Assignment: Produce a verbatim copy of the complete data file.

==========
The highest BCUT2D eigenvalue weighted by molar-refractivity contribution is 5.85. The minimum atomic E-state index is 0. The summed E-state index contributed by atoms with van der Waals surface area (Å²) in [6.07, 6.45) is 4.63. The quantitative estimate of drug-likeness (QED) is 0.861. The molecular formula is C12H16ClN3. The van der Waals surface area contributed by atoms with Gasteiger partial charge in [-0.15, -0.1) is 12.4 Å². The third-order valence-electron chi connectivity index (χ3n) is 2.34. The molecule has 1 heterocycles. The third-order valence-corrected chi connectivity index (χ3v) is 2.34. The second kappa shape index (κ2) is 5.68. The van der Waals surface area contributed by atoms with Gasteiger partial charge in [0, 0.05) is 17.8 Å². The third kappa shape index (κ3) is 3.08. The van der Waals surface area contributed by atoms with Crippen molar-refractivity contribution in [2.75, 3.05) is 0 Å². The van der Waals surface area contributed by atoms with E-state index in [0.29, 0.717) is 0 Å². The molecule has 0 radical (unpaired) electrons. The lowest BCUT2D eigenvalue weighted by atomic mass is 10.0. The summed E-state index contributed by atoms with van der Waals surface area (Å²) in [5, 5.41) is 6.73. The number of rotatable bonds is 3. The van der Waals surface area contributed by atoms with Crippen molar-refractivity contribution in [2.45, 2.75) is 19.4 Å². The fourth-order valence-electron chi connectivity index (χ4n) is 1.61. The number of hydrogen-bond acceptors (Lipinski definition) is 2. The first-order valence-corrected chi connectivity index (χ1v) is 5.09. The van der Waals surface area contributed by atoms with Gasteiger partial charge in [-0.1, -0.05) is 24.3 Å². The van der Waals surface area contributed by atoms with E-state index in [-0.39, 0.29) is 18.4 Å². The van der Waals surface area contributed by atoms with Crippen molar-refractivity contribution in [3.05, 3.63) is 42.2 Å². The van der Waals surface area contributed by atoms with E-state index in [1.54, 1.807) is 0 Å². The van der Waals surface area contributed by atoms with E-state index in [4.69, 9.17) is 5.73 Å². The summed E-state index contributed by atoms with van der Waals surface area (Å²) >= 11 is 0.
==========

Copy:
The highest BCUT2D eigenvalue weighted by molar-refractivity contribution is 5.85. The minimum atomic E-state index is 0. The summed E-state index contributed by atoms with van der Waals surface area (Å²) in [6.07, 6.45) is 4.63. The quantitative estimate of drug-likeness (QED) is 0.861. The molecular formula is C12H16ClN3. The van der Waals surface area contributed by atoms with Gasteiger partial charge in [-0.15, -0.1) is 12.4 Å². The third-order valence-electron chi connectivity index (χ3n) is 2.34. The molecule has 1 heterocycles. The third-order valence-corrected chi connectivity index (χ3v) is 2.34. The second kappa shape index (κ2) is 5.68. The van der Waals surface area contributed by atoms with Gasteiger partial charge in [0, 0.05) is 17.8 Å². The third kappa shape index (κ3) is 3.08. The van der Waals surface area contributed by atoms with Crippen molar-refractivity contribution in [2.75, 3.05) is 0 Å². The van der Waals surface area contributed by atoms with E-state index in [0.29, 0.717) is 0 Å². The molecule has 0 radical (unpaired) electrons. The lowest BCUT2D eigenvalue weighted by atomic mass is 10.0. The summed E-state index contributed by atoms with van der Waals surface area (Å²) in [5, 5.41) is 6.73. The number of rotatable bonds is 3. The van der Waals surface area contributed by atoms with Crippen molar-refractivity contribution in [2.45, 2.75) is 19.4 Å². The fourth-order valence-electron chi connectivity index (χ4n) is 1.61. The number of hydrogen-bond acceptors (Lipinski definition) is 2. The first-order valence-corrected chi connectivity index (χ1v) is 5.09. The van der Waals surface area contributed by atoms with Gasteiger partial charge in [-0.1, -0.05) is 24.3 Å². The van der Waals surface area contributed by atoms with E-state index in [-0.39, 0.29) is 18.4 Å². The van der Waals surface area contributed by atoms with Crippen molar-refractivity contribution in [3.05, 3.63) is 42.2 Å². The van der Waals surface area contributed by atoms with E-state index in [1.54, 1.807) is 0 Å². The van der Waals surface area contributed by atoms with E-state index in [4.69, 9.17) is 5.73 Å². The summed E-state index contributed by atoms with van der Waals surface area (Å²) >= 11 is 0.